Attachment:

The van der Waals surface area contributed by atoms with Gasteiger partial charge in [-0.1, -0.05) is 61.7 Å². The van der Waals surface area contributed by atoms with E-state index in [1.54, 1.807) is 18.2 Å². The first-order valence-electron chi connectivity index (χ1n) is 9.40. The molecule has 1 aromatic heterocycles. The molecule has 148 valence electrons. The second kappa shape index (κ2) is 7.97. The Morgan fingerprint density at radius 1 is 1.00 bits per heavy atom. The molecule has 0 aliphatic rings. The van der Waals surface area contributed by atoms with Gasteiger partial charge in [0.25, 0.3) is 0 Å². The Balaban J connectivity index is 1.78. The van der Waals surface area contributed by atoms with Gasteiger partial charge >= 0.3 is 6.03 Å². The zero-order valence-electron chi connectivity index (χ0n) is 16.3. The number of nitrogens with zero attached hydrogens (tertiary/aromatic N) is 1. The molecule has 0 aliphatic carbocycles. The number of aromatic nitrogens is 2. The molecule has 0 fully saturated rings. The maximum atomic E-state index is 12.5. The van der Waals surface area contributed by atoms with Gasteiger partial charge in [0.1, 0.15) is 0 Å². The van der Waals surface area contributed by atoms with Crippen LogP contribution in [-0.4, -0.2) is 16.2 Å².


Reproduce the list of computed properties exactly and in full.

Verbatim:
The van der Waals surface area contributed by atoms with Gasteiger partial charge in [-0.1, -0.05) is 61.7 Å². The van der Waals surface area contributed by atoms with E-state index in [1.54, 1.807) is 18.2 Å². The first-order valence-electron chi connectivity index (χ1n) is 9.40. The molecule has 1 aromatic heterocycles. The molecule has 148 valence electrons. The second kappa shape index (κ2) is 7.97. The Morgan fingerprint density at radius 1 is 1.00 bits per heavy atom. The molecule has 0 aliphatic rings. The van der Waals surface area contributed by atoms with Gasteiger partial charge in [0.25, 0.3) is 0 Å². The Balaban J connectivity index is 1.78. The van der Waals surface area contributed by atoms with Gasteiger partial charge >= 0.3 is 6.03 Å². The zero-order valence-electron chi connectivity index (χ0n) is 16.3. The number of nitrogens with zero attached hydrogens (tertiary/aromatic N) is 1. The molecule has 0 aliphatic carbocycles. The number of aromatic nitrogens is 2. The molecule has 0 fully saturated rings. The maximum atomic E-state index is 12.5. The van der Waals surface area contributed by atoms with Gasteiger partial charge in [0.1, 0.15) is 0 Å². The van der Waals surface area contributed by atoms with Crippen LogP contribution in [-0.4, -0.2) is 16.2 Å².